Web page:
A pair of lead poisoning scandals affecting at least 2,000 children in China are just the latest in a seemingly endless string of pollution scares exposing the dark side of the nation's economic boom.
China's growth rates have long been envied around the globe, but its three-decade industrial expansion also has turned it into one of the world's most toxic countries.
Countless cities are smothered in smog while hundreds of millions of citizens lack access to unpolluted drinking water.
Acid rain affects huge swathes of the country and there are regular revelations of public health scares due to factories spewing cancer-causing toxins and other pollutants into the air, water and the food chain.
Despite a growing environmental consciousness here, such scares remain rife due to lax enforcement and an overriding focus on industrial growth, activists said.
"The main issue is that local law enforcement remains very weak. They have limited resources to monitor industries, so (polluting) companies can just get away without punishment," said Ma Tianjie, a campaigner with Greenpeace China.
In the recent cases, at least 2,150 children living near two smelting plants in Hunan and Shaanxi provinces are suffering from suspected lead poisoning, according to official figures. The plants have been closed.
While such cases have grabbed headlines, the true extent of such scandals remains unknown due to a culture of suppressing potentially embarrassing information about pollution, Greenpeace's Ma said.
"It's highly possible there are many similar cases out there that just have not been revealed," he said.
Campaigners note hopeful signs, including a six-year-old regulation requiring environmental impact assessments and public participation before new industrial projects are approved.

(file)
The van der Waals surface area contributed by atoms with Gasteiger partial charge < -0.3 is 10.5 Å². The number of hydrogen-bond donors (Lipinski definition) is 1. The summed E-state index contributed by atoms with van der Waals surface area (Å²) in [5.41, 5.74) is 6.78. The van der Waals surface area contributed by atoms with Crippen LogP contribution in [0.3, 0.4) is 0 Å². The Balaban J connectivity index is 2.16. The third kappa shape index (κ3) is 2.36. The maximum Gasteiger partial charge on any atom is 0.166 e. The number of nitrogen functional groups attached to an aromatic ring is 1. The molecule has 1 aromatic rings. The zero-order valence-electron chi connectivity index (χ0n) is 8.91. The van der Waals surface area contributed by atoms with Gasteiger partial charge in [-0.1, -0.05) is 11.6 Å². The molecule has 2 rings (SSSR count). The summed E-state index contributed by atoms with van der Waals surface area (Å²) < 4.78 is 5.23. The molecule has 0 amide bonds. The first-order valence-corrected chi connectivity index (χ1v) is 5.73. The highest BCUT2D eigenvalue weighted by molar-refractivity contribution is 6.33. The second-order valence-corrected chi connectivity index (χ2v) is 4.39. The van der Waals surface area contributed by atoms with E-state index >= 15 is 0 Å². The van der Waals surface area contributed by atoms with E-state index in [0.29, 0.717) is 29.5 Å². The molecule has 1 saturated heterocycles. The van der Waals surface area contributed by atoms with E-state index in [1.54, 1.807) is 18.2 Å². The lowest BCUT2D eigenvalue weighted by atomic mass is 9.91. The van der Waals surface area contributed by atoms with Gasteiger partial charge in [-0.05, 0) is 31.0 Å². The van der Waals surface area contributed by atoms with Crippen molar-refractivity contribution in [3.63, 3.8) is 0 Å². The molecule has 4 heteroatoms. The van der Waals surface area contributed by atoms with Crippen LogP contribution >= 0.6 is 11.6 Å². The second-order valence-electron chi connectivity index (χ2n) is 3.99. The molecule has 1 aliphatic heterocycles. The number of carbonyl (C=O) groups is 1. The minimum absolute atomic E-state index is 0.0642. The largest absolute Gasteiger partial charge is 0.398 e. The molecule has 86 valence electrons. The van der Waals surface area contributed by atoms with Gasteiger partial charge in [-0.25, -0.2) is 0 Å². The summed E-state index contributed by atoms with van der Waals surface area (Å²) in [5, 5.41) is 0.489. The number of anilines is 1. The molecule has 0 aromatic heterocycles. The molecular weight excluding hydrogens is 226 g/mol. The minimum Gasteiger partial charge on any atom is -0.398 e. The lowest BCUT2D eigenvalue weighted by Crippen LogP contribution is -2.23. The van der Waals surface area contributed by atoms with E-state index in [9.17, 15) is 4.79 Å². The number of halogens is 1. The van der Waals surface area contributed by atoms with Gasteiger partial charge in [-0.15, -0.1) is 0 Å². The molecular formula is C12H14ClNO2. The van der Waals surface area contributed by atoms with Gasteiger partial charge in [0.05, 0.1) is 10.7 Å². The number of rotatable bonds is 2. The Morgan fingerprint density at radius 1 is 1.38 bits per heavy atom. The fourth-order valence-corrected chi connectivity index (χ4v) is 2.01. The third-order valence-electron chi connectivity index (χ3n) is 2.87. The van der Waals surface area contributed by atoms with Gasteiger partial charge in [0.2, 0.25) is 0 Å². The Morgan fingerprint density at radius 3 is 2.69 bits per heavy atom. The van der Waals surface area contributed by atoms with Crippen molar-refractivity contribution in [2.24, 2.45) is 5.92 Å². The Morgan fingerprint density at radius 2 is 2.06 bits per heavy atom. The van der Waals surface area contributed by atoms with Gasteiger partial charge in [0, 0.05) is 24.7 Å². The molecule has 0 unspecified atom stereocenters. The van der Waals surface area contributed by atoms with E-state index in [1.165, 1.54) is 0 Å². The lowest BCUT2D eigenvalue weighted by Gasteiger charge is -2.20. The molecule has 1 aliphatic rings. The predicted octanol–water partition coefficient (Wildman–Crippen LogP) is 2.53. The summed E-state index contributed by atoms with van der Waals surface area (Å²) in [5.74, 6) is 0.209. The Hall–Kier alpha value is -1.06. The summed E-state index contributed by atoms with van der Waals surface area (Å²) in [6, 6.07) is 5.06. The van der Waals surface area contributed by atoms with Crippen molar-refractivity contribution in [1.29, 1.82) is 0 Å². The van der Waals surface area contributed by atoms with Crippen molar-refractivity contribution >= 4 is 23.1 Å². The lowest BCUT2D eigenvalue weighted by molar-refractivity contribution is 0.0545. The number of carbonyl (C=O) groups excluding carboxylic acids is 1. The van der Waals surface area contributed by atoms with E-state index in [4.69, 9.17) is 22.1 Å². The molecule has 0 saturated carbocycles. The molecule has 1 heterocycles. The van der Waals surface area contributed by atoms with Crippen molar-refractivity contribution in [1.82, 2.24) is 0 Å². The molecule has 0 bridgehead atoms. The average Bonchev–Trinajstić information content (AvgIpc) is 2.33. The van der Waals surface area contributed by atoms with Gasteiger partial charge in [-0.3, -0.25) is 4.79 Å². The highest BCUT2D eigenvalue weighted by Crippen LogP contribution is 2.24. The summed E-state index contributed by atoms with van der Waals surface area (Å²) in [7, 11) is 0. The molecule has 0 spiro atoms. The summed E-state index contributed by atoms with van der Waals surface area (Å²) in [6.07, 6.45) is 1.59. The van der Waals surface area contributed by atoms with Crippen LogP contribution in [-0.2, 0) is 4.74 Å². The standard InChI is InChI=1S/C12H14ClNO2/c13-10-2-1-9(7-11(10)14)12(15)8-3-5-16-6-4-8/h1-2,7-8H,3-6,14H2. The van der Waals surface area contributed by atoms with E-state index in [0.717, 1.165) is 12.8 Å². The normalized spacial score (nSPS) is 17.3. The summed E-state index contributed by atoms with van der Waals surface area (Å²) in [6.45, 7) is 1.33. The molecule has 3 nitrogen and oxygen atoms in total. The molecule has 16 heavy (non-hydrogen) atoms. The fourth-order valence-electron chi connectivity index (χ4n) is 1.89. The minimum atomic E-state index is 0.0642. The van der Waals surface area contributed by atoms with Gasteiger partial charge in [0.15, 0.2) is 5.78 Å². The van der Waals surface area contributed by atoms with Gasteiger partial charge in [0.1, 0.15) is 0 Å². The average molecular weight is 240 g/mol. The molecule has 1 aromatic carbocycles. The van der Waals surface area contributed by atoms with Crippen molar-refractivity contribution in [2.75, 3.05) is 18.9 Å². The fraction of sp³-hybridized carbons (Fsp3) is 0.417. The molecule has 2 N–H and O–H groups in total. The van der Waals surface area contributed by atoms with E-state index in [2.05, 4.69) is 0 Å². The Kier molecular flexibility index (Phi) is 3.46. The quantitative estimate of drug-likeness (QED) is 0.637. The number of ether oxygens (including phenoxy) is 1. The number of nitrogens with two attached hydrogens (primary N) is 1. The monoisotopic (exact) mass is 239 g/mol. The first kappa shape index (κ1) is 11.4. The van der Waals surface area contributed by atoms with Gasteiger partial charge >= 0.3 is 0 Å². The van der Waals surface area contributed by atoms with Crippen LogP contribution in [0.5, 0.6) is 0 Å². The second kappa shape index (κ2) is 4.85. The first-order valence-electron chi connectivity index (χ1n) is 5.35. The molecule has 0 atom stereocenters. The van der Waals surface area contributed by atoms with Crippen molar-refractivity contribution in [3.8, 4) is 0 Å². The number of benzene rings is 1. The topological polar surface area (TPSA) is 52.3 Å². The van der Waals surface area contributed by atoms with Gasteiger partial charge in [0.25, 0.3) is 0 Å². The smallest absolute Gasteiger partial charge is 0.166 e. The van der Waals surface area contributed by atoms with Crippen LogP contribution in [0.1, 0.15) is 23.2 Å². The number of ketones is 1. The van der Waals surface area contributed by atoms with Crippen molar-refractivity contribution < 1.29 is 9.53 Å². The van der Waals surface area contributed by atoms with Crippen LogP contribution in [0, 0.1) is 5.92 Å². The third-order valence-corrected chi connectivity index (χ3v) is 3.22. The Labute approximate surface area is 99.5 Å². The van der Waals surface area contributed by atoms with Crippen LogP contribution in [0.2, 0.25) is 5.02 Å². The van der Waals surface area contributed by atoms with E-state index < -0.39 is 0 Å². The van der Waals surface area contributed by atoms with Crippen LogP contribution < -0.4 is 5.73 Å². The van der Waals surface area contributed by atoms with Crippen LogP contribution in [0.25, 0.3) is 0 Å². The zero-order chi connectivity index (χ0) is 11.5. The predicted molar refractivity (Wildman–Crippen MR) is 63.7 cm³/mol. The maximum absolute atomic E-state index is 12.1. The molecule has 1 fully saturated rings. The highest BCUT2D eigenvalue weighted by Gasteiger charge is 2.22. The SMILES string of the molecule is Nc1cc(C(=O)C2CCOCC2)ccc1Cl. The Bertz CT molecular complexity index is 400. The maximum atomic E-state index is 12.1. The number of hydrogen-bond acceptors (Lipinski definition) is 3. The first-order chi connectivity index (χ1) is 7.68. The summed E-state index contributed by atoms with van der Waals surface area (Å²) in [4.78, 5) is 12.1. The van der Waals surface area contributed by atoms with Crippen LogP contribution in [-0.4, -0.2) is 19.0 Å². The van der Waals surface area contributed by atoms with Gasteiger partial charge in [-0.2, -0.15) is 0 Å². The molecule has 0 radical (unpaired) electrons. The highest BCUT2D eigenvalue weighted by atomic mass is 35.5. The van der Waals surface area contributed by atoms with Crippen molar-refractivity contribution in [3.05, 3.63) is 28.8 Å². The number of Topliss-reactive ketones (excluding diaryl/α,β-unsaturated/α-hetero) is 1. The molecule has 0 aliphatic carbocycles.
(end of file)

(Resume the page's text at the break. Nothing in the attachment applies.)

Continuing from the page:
Beginning last year, China also started requiring local governments to regularly disclose key environmental information to the public.
"That is good news. Affected people have the right to know what it going on," said Ma Jun, who runs the independent Institute of Public and Environmental Affairs in Beijing.
But he acknowledged that fulfilling that right would entail a sea change in how China's secretive Communist Party-dominated governance system actually operates.
For example, a 2007 World Bank report said 750,000 Chinese die prematurely each year due to air and water pollution -- a figure edited out of final versions of the report, reportedly after China warned it could cause social unrest.
Meanwhile, environmental campaigners face continued harassment and even arrest.
In one high-profile case, prominent activist Wu Lihong, who fought for years against industrial pollution of a major lake in eastern China, was sentenced to four years in prison in 2007 on fraud charges widely seen as fabricated.
Just two years earlier, Wu had been hailed as an "environmental warrior" by the nation's legislature.
"Put in a historical perspective, China has come a long way in five years' time on environmental transparency, but it remains quite basic," said Ma Jun.
And reports still regularly emerge about projects hustled through by local governments eager for an economic spark -- whatever the environmental costs.
"Central government priorities may have shifted, but getting vested interests at the local level to go along is not an easy task," Ma Jun said.
In a symbol of the power of such vested interests, China in 2007 postponed plans to factor environmental damage into gross domestic product performance -- the so-called "Green GDP" push -- due to resistance in the provinces, state media said at the time.